As a reminder, Airbnb’s nondiscrimination policy prohibits hosts from making booking decisions or canceling reservations based on race, color, ethnicity, national origin, religion, sexual orientation, gender identity, or marital status.
As an extra step, as always, you can require guests to provide a government ID to Airbnb in order to be able to book your space. You can read more about that process here.
Why these changes are important
We talked with lots of hosts and guests about profile photos, and we think these changes satisfy the core concerns and feedback we heard. We’ll be paying close attention to how these changes to profile photos affect our community, and will continue working to improve and simplify the process to ensure you feel comfortable hosting. We hope you’ll share your feedback with us so we can continue to build a community where everyone can belong. Thank you for hosting.
You've been asking a lot about guest profile photos, and Airbnb has been working on new policies to address your concerns. Here is an update from Airbnb:
Today, we’re announcing some changes we will be making to the way we display guest profile photos.
Moving forward, rather than displaying a potential guest’s profile photo before the booking is accepted, hosts will receive a guest’s photo in the booking process only after they’ve accepted the booking request. Airbnb does not require all guests to provide a photo. Instead, we’ll be giving hosts the option to ask their guests to provide a profile photo, which will only be presented to hosts after they accept the booking. We have discussed some of this work in the past and we want you to know more about the changes we will be making in the coming months.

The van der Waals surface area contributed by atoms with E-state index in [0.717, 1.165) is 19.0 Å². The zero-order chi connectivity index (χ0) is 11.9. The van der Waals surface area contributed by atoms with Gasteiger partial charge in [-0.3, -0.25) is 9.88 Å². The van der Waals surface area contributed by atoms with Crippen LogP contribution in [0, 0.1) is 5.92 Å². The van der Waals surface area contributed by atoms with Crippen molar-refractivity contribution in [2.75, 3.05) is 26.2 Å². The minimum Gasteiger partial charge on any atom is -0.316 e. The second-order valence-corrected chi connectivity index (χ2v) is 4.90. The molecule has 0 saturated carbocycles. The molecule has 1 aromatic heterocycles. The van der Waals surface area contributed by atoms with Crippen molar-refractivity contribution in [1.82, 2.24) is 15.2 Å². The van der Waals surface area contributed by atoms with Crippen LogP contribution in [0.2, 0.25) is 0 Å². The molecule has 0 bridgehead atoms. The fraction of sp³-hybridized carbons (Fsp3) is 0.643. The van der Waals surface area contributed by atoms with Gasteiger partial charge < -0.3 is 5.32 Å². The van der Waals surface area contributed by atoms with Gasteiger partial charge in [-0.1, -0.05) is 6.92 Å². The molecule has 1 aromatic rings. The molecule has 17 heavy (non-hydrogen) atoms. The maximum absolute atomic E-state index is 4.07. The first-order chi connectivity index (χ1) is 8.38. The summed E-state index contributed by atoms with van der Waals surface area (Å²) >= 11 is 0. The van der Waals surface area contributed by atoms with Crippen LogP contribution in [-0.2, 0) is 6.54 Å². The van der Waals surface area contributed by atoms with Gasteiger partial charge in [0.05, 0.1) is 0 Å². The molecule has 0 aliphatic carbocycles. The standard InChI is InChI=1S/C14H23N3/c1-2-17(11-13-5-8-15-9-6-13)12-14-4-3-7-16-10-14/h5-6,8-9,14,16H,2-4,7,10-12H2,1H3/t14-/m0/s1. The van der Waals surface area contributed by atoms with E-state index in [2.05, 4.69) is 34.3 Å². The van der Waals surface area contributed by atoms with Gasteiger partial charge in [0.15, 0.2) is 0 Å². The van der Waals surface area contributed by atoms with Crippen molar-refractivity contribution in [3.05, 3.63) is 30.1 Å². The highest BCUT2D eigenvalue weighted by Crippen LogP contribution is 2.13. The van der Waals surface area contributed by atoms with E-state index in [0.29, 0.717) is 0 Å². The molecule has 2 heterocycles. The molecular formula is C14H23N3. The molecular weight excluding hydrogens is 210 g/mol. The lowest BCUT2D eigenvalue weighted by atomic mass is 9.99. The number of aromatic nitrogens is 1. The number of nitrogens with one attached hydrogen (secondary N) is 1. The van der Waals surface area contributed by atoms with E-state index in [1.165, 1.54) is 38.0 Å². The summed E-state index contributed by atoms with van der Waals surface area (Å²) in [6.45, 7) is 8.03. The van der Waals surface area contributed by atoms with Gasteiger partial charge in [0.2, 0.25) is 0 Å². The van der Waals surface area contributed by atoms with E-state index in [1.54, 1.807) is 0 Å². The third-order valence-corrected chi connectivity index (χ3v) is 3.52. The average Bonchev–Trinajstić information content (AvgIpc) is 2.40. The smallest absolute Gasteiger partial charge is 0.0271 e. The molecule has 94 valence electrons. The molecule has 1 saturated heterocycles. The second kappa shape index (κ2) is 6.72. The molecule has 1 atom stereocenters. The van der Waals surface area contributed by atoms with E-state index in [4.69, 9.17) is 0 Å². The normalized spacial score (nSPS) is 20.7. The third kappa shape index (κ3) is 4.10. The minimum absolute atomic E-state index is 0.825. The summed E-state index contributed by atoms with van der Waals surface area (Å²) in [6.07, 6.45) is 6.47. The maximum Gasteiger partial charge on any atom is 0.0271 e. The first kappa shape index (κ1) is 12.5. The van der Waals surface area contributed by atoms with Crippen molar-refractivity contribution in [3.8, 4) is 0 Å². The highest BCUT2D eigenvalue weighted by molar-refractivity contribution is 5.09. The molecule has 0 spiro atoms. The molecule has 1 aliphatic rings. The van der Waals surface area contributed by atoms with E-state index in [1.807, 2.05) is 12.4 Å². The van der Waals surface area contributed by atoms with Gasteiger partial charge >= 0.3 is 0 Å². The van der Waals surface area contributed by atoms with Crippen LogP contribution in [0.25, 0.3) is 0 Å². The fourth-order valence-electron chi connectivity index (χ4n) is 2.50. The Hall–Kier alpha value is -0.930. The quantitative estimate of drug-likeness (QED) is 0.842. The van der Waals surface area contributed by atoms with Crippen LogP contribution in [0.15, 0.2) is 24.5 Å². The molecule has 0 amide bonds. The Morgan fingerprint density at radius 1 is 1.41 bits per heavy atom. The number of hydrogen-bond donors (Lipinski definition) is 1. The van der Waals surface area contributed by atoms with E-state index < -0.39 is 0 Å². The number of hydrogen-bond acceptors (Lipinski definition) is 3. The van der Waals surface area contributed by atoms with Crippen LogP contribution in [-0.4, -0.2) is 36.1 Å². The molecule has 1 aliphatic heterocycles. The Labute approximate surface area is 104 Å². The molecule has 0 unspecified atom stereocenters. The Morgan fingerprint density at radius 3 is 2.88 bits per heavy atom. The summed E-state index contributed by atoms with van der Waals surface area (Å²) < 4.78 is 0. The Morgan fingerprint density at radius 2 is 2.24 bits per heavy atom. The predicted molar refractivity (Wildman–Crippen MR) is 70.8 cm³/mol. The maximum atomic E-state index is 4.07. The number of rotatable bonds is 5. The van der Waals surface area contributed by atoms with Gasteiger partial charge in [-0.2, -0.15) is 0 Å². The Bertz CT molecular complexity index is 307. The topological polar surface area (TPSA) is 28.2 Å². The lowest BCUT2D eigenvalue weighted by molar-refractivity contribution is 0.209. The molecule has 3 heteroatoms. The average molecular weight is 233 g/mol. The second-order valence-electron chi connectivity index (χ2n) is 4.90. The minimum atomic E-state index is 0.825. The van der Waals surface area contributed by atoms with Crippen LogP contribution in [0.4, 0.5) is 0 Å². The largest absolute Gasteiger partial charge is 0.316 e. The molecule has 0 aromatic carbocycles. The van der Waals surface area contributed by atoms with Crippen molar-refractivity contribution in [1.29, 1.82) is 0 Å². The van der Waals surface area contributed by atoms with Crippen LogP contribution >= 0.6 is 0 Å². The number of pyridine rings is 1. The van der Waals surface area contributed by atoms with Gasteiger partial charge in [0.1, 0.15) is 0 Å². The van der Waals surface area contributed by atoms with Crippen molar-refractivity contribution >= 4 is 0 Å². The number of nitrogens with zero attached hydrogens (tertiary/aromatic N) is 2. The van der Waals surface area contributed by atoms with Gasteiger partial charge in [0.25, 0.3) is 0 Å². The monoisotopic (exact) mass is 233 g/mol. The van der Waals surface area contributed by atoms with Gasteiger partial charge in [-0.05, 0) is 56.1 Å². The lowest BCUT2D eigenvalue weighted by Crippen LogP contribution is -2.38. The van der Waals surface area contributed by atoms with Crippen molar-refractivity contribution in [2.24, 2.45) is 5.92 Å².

We have participated in a number of conversations with hosts and guests regarding this topic. We have listened to our community, and while most guests provide a photo, some guests told us they don’t want to share a picture of themselves when booking. We also recognize that concerns have been raised about the potential for photos to be misused in a way that violates our nondiscrimination policy.